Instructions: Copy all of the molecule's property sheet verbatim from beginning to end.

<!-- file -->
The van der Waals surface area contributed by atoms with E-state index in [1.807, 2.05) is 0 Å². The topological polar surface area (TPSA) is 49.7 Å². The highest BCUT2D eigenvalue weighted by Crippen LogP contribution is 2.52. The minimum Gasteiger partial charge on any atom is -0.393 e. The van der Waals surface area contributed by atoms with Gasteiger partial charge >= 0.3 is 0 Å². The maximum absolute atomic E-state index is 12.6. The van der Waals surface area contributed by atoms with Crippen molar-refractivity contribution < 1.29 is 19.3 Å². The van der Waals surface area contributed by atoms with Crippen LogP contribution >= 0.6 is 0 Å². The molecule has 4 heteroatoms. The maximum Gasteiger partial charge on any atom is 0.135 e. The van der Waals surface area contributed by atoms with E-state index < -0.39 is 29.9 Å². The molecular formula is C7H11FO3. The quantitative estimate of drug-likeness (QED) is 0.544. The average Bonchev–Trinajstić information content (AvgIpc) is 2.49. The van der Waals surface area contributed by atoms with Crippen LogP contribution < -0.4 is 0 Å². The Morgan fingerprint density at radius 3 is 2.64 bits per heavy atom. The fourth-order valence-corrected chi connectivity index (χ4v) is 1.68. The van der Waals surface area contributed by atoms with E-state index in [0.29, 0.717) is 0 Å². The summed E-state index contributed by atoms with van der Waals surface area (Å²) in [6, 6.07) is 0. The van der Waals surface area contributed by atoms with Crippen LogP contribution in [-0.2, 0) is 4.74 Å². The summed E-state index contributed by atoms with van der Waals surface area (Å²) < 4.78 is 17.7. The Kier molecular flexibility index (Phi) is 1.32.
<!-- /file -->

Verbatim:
The van der Waals surface area contributed by atoms with E-state index in [1.807, 2.05) is 0 Å². The topological polar surface area (TPSA) is 49.7 Å². The highest BCUT2D eigenvalue weighted by Crippen LogP contribution is 2.52. The minimum Gasteiger partial charge on any atom is -0.393 e. The van der Waals surface area contributed by atoms with Gasteiger partial charge >= 0.3 is 0 Å². The maximum absolute atomic E-state index is 12.6. The van der Waals surface area contributed by atoms with Crippen molar-refractivity contribution < 1.29 is 19.3 Å². The van der Waals surface area contributed by atoms with Crippen LogP contribution >= 0.6 is 0 Å². The molecule has 4 heteroatoms. The maximum Gasteiger partial charge on any atom is 0.135 e. The van der Waals surface area contributed by atoms with E-state index < -0.39 is 29.9 Å². The molecular formula is C7H11FO3. The quantitative estimate of drug-likeness (QED) is 0.544. The average Bonchev–Trinajstić information content (AvgIpc) is 2.49. The van der Waals surface area contributed by atoms with Crippen LogP contribution < -0.4 is 0 Å². The Morgan fingerprint density at radius 3 is 2.64 bits per heavy atom. The fourth-order valence-corrected chi connectivity index (χ4v) is 1.68. The van der Waals surface area contributed by atoms with E-state index in [0.29, 0.717) is 0 Å². The summed E-state index contributed by atoms with van der Waals surface area (Å²) in [6, 6.07) is 0. The van der Waals surface area contributed by atoms with Crippen LogP contribution in [-0.2, 0) is 4.74 Å². The summed E-state index contributed by atoms with van der Waals surface area (Å²) < 4.78 is 17.7. The Kier molecular flexibility index (Phi) is 1.32.